“Harvard College encourages admitted students to defer enrollment for one year to travel, pursue a special project or activity, work, or spend time in another meaningful way—provided they do not enroll in a degree-granting program at another college.” – Harvard College Admissions & Financial Aid
A gap year is an emerging trend in American education: taking time off between senior year in high school and freshman year in college. But while it’s surfaced in the past few years in our society, in Europe, a gap year is a common thing.
In European countries, students are encouraged to take a year to intern/work in an industry that interests them, volunteer, or travel, allowing them to experience the real world before heading off to college. It is thought that the gap year would enable students to gain more real world experience, become more mature and come back with a firmer grasp on their future plans. Now, in the United States, this trend is becoming more prevalent — with prominent figures like Malia Obama taking and advocating for them.
In the US, public opinion (based off of media articles/reporting) falls under two major schools of thought: For a gap year and against a gap year.
In a recent anonymous survey conducted by James LePage, it was found that Chappaqua parents are for gap years – with some caveats. Of 59 voluntary responses (it is important to note that only 94.5% stated that they were parents), 61.8% of respondents stated that they like gap years (“YES”).
Nine stated that they were against gap years (“NO”) and the remainder of responses, entered by parents, falls under the category of “it depends”.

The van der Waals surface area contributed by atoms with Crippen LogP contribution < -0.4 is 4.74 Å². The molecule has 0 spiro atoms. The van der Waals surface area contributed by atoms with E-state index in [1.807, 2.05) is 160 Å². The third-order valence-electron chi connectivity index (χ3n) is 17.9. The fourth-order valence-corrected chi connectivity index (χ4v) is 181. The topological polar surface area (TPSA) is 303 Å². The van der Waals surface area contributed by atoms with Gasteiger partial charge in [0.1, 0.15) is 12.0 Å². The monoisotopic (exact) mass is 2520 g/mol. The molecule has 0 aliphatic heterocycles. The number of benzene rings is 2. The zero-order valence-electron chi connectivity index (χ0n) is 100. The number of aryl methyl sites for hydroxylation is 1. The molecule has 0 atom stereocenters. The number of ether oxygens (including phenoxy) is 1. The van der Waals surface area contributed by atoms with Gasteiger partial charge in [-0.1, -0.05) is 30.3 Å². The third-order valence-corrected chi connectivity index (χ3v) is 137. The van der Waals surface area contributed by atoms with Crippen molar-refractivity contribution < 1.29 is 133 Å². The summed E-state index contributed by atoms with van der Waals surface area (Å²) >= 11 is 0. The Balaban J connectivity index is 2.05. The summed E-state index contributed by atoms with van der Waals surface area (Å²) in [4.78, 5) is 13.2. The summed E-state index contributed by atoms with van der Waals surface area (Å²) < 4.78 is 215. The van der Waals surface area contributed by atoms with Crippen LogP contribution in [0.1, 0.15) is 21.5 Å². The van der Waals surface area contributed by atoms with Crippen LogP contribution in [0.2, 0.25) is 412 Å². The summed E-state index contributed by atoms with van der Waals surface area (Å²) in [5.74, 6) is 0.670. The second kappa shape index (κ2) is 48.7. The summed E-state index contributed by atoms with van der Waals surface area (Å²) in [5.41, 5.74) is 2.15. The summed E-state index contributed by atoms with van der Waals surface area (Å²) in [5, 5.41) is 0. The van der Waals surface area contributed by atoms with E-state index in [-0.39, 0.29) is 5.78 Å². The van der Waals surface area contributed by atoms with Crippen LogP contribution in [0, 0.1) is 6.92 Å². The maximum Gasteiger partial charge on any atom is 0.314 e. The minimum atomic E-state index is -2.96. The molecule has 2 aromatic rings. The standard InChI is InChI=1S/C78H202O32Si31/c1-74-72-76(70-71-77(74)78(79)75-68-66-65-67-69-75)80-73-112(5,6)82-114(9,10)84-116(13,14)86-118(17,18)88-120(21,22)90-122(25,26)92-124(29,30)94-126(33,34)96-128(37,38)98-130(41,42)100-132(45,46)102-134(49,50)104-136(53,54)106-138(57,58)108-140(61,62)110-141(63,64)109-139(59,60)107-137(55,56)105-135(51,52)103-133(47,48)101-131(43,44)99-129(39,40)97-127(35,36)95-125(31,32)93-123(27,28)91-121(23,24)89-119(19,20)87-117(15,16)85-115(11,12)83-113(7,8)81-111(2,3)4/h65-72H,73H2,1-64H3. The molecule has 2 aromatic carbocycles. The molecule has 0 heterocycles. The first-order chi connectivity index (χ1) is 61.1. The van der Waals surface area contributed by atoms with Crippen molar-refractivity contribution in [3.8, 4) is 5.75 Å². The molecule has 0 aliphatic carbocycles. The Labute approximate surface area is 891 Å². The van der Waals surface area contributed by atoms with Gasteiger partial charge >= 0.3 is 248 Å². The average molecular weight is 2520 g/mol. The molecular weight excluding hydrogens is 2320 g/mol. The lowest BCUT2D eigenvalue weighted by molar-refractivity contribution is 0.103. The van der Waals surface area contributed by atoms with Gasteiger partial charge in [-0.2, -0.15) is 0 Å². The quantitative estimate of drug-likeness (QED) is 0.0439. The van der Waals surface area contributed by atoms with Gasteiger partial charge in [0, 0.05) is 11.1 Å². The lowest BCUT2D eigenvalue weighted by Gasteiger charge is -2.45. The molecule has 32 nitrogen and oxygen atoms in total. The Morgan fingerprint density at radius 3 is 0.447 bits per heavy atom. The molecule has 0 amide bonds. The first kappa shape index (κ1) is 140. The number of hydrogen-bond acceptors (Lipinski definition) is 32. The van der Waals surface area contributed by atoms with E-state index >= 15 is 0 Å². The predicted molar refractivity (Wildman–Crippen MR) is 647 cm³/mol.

It is also interesting to note that while the vast majority of responses were from parents, they fell under different age ranges.
Like the media and public, our respondents had two schools of thought – for and against. “If it is the right opportunity for the right kid, it is invaluable,” wrote one. “It must be a chance to grow and mature.” Another had similar thoughts; “I think a gap year would serve every student well, either to do Civic duty, charity, volunteer, etc. Builds maturity and character.”
Even many of the parents for gap years saw the benefit, most recognized that it has the be the “right person,” and it depended on the circumstances for that specific
For those against gap years, opinions were short and to the point, and parallel with the opinions of the mainstream media. “It’s keeping the student out of the routine of learning,” wrote one. “[Taking a] gap year gets [the] student out of the academic mind set and makes it more difficult to succeed in a college setting. It also may make it difficult to end up going to college (eg. if they start working they may never stop),” wrote another.
The “it depends category” saw both pros and cons when it came to a full year to oneself between high school and college. “My biggest fear if my child took a gap year would be that they wouldn’t return to school at all,” wrote one parent. They continued with, “However, I can see how they could provide a wonderful opportunity to take a break for those who need it, refresh, travel, learn something new outside of the classroom, and think carefully about next steps before rushing into anything, especially for those unsure of their future path.”
A very interesting response comes from an English parent (a country where gap years are the norm). In full, “I’m English and know so many people have gone on a gap year (maybe two) and although I didn’t get them before being a parent, now being a parent, I realize now that you are still children until at least 21. You have to live before you settle down – there is so much pressure on you high schoolers and it shouldn’t have to be a race to the finishing post – getting into the best colleges, suddenly having to be adults (you’ve not even lived yet) – you don’t need to be burned out. Go on a gap year! Have fun. Be safe. Just make sure you call your mom/mum!”